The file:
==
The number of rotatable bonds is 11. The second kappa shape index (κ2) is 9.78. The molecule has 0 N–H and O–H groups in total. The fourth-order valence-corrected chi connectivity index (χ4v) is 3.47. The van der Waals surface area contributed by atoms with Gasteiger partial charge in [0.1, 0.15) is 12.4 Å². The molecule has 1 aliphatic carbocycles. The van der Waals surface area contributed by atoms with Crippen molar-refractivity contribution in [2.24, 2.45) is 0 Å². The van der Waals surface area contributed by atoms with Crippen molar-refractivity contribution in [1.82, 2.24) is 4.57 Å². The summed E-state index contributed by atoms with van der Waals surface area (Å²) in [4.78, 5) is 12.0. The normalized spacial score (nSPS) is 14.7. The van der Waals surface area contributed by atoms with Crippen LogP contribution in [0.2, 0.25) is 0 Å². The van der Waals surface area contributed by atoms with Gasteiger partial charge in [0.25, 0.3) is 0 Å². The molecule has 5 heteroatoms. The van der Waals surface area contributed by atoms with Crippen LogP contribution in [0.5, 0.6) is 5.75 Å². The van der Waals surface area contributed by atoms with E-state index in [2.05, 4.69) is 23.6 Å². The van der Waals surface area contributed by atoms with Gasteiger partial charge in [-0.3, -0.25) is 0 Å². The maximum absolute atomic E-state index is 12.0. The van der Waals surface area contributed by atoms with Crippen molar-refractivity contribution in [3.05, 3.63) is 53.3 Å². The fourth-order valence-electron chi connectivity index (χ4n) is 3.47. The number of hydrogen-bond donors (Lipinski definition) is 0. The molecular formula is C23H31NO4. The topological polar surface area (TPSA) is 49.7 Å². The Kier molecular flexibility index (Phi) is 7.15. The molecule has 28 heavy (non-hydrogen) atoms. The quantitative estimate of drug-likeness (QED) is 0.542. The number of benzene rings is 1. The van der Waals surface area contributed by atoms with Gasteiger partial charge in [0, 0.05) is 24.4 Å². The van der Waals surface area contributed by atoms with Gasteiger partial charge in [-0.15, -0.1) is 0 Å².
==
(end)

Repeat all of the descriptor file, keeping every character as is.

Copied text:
The number of rotatable bonds is 11. The second kappa shape index (κ2) is 9.78. The molecule has 0 N–H and O–H groups in total. The fourth-order valence-corrected chi connectivity index (χ4v) is 3.47. The van der Waals surface area contributed by atoms with Gasteiger partial charge in [0.1, 0.15) is 12.4 Å². The molecule has 1 aliphatic carbocycles. The van der Waals surface area contributed by atoms with Crippen molar-refractivity contribution in [2.24, 2.45) is 0 Å². The van der Waals surface area contributed by atoms with Crippen molar-refractivity contribution in [1.82, 2.24) is 4.57 Å². The summed E-state index contributed by atoms with van der Waals surface area (Å²) in [4.78, 5) is 12.0. The normalized spacial score (nSPS) is 14.7. The van der Waals surface area contributed by atoms with Crippen LogP contribution in [0.2, 0.25) is 0 Å². The van der Waals surface area contributed by atoms with Gasteiger partial charge in [0.25, 0.3) is 0 Å². The molecule has 5 heteroatoms. The van der Waals surface area contributed by atoms with Crippen LogP contribution in [0.5, 0.6) is 5.75 Å². The van der Waals surface area contributed by atoms with E-state index in [2.05, 4.69) is 23.6 Å². The van der Waals surface area contributed by atoms with Gasteiger partial charge in [-0.3, -0.25) is 0 Å². The maximum absolute atomic E-state index is 12.0. The van der Waals surface area contributed by atoms with Crippen molar-refractivity contribution in [3.05, 3.63) is 53.3 Å². The fourth-order valence-electron chi connectivity index (χ4n) is 3.47. The number of hydrogen-bond donors (Lipinski definition) is 0. The molecular formula is C23H31NO4. The topological polar surface area (TPSA) is 49.7 Å². The Kier molecular flexibility index (Phi) is 7.15. The molecule has 28 heavy (non-hydrogen) atoms. The quantitative estimate of drug-likeness (QED) is 0.542. The number of benzene rings is 1. The van der Waals surface area contributed by atoms with Gasteiger partial charge in [0, 0.05) is 24.4 Å². The van der Waals surface area contributed by atoms with Gasteiger partial charge in [-0.15, -0.1) is 0 Å².